Sunday, May 3, 2015

On Disagreement. Part 1

Suppose you’ve just completed an over 20-hour series of flights to an exotic location. You’re exhausted. When you get to your hotel, you close the curtains tight, curl up in a cool, crisply made bed, and finally fall into a delicious sleep. After what seems like an eternity, when you stir again, you crack open one eye and see that the bedside alarm clock reads 07:00 am. Refreshed and remembering that you have a busy day ahead, you pop out of bed, planning your day.

When you reach the bathroom to take a shower though, something strange catches your eye. The clock on the bathroom wall says 09:45 am.


Up until you walked into the bathroom, it was quite reasonable (ie. rational) for you to believe that it was 7 am. What’s it now rational for you to believe upon seeing the virtually simultaneous reading of 09:45 am on the second clock?

I don’t give a flying fruit what the actual time is, and I don’t mean for a second to suggest that if the scenario I just posed were to actually happen in real life, one ought to go back to bed and deliberate at length about the question I asked. There’s no doubt that you can just pick up the phone and ask the front desk what time it is, or check your smart phone that synchronizes automatically over WiFi. 


I care about what it’s rational to believe before sorting the problem out. Why? Because many disagreements that we regularly face are not so easily resolved and it is precisely those that are the most interesting and challenging disagreements to handle. For example:  “I thought we should pay down our mortgage, but my sister said it’s better to save for retirement.” “I really think I should marry him but my parents think otherwise.” “My cardiologist thinks I should put off having my valve replacement surgery, but the cardiac surgeon said that the operation is called for now.” I suggest that there might be something for us to learn from simple cases of disagreement that we might - no, we should - apply to the more complicated and important disagreements with which life is brimming.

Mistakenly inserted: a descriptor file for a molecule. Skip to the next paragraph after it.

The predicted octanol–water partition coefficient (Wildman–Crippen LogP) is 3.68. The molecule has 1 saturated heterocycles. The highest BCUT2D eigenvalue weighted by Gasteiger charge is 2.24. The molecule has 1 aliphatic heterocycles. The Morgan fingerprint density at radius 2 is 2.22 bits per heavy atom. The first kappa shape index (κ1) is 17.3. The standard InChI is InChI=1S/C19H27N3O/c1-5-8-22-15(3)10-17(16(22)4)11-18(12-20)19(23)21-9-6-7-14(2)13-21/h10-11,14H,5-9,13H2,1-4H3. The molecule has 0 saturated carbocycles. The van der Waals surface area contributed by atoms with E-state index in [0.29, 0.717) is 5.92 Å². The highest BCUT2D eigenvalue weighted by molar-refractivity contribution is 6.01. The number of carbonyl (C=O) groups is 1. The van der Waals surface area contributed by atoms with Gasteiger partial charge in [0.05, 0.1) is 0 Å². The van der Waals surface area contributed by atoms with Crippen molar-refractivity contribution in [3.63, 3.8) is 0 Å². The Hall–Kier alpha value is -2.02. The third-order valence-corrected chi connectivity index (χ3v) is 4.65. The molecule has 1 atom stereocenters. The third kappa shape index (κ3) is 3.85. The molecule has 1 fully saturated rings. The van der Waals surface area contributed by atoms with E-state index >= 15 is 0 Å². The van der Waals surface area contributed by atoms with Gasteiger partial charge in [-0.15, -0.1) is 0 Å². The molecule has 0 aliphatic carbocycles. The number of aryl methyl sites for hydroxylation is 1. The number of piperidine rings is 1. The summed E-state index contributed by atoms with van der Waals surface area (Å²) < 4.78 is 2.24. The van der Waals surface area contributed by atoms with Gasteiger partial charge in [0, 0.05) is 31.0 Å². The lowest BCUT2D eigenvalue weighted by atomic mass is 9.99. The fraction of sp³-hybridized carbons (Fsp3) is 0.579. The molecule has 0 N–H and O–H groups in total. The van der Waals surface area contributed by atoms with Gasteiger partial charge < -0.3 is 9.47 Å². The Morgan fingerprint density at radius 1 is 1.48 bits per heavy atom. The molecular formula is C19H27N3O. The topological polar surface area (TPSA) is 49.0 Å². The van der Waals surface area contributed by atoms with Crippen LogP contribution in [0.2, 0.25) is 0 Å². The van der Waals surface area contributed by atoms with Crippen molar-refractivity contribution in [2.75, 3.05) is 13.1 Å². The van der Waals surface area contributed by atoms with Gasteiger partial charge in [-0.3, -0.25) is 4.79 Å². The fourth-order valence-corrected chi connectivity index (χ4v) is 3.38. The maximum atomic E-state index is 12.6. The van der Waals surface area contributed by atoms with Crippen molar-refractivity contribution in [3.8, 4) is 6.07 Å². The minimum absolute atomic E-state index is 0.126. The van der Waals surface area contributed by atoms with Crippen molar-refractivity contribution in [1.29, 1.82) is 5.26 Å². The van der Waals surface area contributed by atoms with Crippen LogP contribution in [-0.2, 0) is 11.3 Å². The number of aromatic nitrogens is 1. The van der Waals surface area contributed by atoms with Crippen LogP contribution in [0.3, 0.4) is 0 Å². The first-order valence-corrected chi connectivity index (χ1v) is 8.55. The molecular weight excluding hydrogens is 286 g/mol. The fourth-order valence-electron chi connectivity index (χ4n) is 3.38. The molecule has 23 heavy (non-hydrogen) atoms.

So please stop and consider for a moment what impact the disagreement between the two clocks has on what one can rationally believe. Remember, you were rational to believe that it was 7 am right up until you saw the second clock. Should you (a) continue to believe that it’s 7 am, concluding that the second clock must be wrong? Should you (b) believe that it’s 9:45 and conclude that the first clock must be wrong? Should you (c) think that it’s probably half way between the two times (8:22:30)?  Should you (d) believe that you have no idea at all what time it is? Should you (e) believe that it’s probably morning?

You probably felt compelled to seek out further information as you contemplated the situation I posed, and that should be a good indication that (a) and (b) are not reasonable. After all, there’s no reason to think that one clock is more likely to be correct than the other. Perhaps it’s reasonable to believe that it’s morning, but notice that had the second clock read 7 pm, you’d be completely lost and you’d have to conclude with (d).

It seems obvious to me – a fact of rationality itself – that the awareness of the disagreement of the second clock must dramatically reduced the confidence that one rationally had in initially believing that it was 7 am.